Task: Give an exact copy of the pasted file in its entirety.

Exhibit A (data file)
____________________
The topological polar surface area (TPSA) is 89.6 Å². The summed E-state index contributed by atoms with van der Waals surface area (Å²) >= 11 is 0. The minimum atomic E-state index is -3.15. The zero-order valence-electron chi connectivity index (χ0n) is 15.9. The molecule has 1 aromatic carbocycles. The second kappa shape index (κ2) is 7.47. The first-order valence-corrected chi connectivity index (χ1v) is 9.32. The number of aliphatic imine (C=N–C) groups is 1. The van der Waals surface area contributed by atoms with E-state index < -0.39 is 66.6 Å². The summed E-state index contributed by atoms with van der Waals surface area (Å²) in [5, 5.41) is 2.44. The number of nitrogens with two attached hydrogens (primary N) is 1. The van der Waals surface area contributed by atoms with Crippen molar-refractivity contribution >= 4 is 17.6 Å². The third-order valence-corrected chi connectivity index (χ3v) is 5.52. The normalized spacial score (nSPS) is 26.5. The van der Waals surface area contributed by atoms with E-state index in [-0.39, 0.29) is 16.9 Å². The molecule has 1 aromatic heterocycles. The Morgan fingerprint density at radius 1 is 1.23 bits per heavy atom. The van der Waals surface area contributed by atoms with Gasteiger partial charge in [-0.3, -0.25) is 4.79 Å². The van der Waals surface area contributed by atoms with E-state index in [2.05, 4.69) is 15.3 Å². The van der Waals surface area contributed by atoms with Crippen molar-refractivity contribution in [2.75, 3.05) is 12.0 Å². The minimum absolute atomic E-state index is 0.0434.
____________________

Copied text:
The topological polar surface area (TPSA) is 89.6 Å². The summed E-state index contributed by atoms with van der Waals surface area (Å²) >= 11 is 0. The minimum atomic E-state index is -3.15. The zero-order valence-electron chi connectivity index (χ0n) is 15.9. The molecule has 1 aromatic carbocycles. The second kappa shape index (κ2) is 7.47. The first-order valence-corrected chi connectivity index (χ1v) is 9.32. The number of aliphatic imine (C=N–C) groups is 1. The van der Waals surface area contributed by atoms with E-state index < -0.39 is 66.6 Å². The summed E-state index contributed by atoms with van der Waals surface area (Å²) in [5, 5.41) is 2.44. The number of nitrogens with two attached hydrogens (primary N) is 1. The van der Waals surface area contributed by atoms with Crippen molar-refractivity contribution >= 4 is 17.6 Å². The third-order valence-corrected chi connectivity index (χ3v) is 5.52. The normalized spacial score (nSPS) is 26.5. The van der Waals surface area contributed by atoms with E-state index in [-0.39, 0.29) is 16.9 Å². The molecule has 1 aromatic heterocycles. The Morgan fingerprint density at radius 1 is 1.23 bits per heavy atom. The van der Waals surface area contributed by atoms with Gasteiger partial charge in [-0.3, -0.25) is 4.79 Å². The van der Waals surface area contributed by atoms with E-state index in [2.05, 4.69) is 15.3 Å². The van der Waals surface area contributed by atoms with Crippen molar-refractivity contribution in [2.75, 3.05) is 12.0 Å². The minimum absolute atomic E-state index is 0.0434.